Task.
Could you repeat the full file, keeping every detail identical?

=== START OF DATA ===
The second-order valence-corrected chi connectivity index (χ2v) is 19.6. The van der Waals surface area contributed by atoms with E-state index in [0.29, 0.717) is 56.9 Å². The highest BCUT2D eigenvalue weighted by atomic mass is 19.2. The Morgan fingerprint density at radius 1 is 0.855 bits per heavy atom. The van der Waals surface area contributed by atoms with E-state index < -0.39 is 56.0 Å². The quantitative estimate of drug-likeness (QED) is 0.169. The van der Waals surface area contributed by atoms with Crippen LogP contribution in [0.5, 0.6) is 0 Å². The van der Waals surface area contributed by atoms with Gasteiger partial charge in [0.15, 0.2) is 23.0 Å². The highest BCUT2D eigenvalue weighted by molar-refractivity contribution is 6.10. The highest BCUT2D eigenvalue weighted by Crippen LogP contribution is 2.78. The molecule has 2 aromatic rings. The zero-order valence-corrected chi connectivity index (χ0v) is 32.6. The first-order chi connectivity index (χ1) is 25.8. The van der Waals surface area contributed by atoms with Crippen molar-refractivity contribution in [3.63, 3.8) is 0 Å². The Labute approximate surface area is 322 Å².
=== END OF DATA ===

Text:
The second-order valence-corrected chi connectivity index (χ2v) is 19.6. The van der Waals surface area contributed by atoms with E-state index in [0.29, 0.717) is 56.9 Å². The highest BCUT2D eigenvalue weighted by atomic mass is 19.2. The Morgan fingerprint density at radius 1 is 0.855 bits per heavy atom. The van der Waals surface area contributed by atoms with E-state index < -0.39 is 56.0 Å². The quantitative estimate of drug-likeness (QED) is 0.169. The van der Waals surface area contributed by atoms with Crippen LogP contribution in [0.5, 0.6) is 0 Å². The van der Waals surface area contributed by atoms with Gasteiger partial charge in [0.15, 0.2) is 23.0 Å². The highest BCUT2D eigenvalue weighted by molar-refractivity contribution is 6.10. The highest BCUT2D eigenvalue weighted by Crippen LogP contribution is 2.78. The molecule has 2 aromatic rings. The zero-order valence-corrected chi connectivity index (χ0v) is 32.6. The first-order chi connectivity index (χ1) is 25.8. The van der Waals surface area contributed by atoms with Crippen molar-refractivity contribution in [3.63, 3.8) is 0 Å². The Labute approximate surface area is 322 Å².